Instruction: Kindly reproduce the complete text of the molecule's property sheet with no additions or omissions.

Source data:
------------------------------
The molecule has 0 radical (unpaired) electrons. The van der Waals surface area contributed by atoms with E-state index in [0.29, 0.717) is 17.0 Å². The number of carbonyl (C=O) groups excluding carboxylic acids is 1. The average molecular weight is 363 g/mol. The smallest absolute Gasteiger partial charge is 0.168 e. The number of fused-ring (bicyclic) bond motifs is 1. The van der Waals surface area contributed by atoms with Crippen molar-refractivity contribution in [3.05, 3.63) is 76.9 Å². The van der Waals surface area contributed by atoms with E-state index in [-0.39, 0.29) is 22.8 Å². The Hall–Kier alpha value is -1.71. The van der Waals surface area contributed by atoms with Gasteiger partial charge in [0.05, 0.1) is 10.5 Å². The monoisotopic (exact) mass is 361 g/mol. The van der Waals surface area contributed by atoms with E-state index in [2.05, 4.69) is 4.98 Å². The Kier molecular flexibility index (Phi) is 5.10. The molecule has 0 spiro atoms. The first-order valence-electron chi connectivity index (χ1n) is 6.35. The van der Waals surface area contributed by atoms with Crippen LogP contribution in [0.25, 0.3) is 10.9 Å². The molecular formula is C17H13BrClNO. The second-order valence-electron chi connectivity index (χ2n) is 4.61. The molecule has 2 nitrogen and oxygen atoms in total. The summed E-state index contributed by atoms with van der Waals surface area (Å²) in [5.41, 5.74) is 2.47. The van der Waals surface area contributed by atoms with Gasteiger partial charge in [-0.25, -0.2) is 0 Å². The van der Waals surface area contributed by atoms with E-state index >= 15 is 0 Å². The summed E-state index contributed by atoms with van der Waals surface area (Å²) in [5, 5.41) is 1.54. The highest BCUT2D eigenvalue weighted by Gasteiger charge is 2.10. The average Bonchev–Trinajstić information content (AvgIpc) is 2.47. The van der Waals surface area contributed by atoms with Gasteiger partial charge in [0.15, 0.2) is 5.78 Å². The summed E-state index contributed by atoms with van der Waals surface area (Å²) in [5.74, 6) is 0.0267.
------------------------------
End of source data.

The molecule has 0 radical (unpaired) electrons. The van der Waals surface area contributed by atoms with E-state index in [0.29, 0.717) is 17.0 Å². The number of carbonyl (C=O) groups excluding carboxylic acids is 1. The average molecular weight is 363 g/mol. The smallest absolute Gasteiger partial charge is 0.168 e. The number of fused-ring (bicyclic) bond motifs is 1. The van der Waals surface area contributed by atoms with Crippen molar-refractivity contribution in [3.05, 3.63) is 76.9 Å². The van der Waals surface area contributed by atoms with E-state index in [-0.39, 0.29) is 22.8 Å². The Hall–Kier alpha value is -1.71. The van der Waals surface area contributed by atoms with Gasteiger partial charge in [0.05, 0.1) is 10.5 Å². The monoisotopic (exact) mass is 361 g/mol. The van der Waals surface area contributed by atoms with E-state index in [2.05, 4.69) is 4.98 Å². The Kier molecular flexibility index (Phi) is 5.10. The molecule has 0 spiro atoms. The first-order valence-electron chi connectivity index (χ1n) is 6.35. The van der Waals surface area contributed by atoms with Crippen LogP contribution in [0.25, 0.3) is 10.9 Å². The molecular formula is C17H13BrClNO. The second-order valence-electron chi connectivity index (χ2n) is 4.61. The molecule has 2 nitrogen and oxygen atoms in total. The summed E-state index contributed by atoms with van der Waals surface area (Å²) in [5.41, 5.74) is 2.47. The van der Waals surface area contributed by atoms with Gasteiger partial charge in [-0.25, -0.2) is 0 Å². The van der Waals surface area contributed by atoms with E-state index >= 15 is 0 Å². The summed E-state index contributed by atoms with van der Waals surface area (Å²) in [5, 5.41) is 1.54. The highest BCUT2D eigenvalue weighted by Gasteiger charge is 2.10. The average Bonchev–Trinajstić information content (AvgIpc) is 2.47. The van der Waals surface area contributed by atoms with Gasteiger partial charge in [0.15, 0.2) is 5.78 Å². The summed E-state index contributed by atoms with van der Waals surface area (Å²) in [5.74, 6) is 0.0267.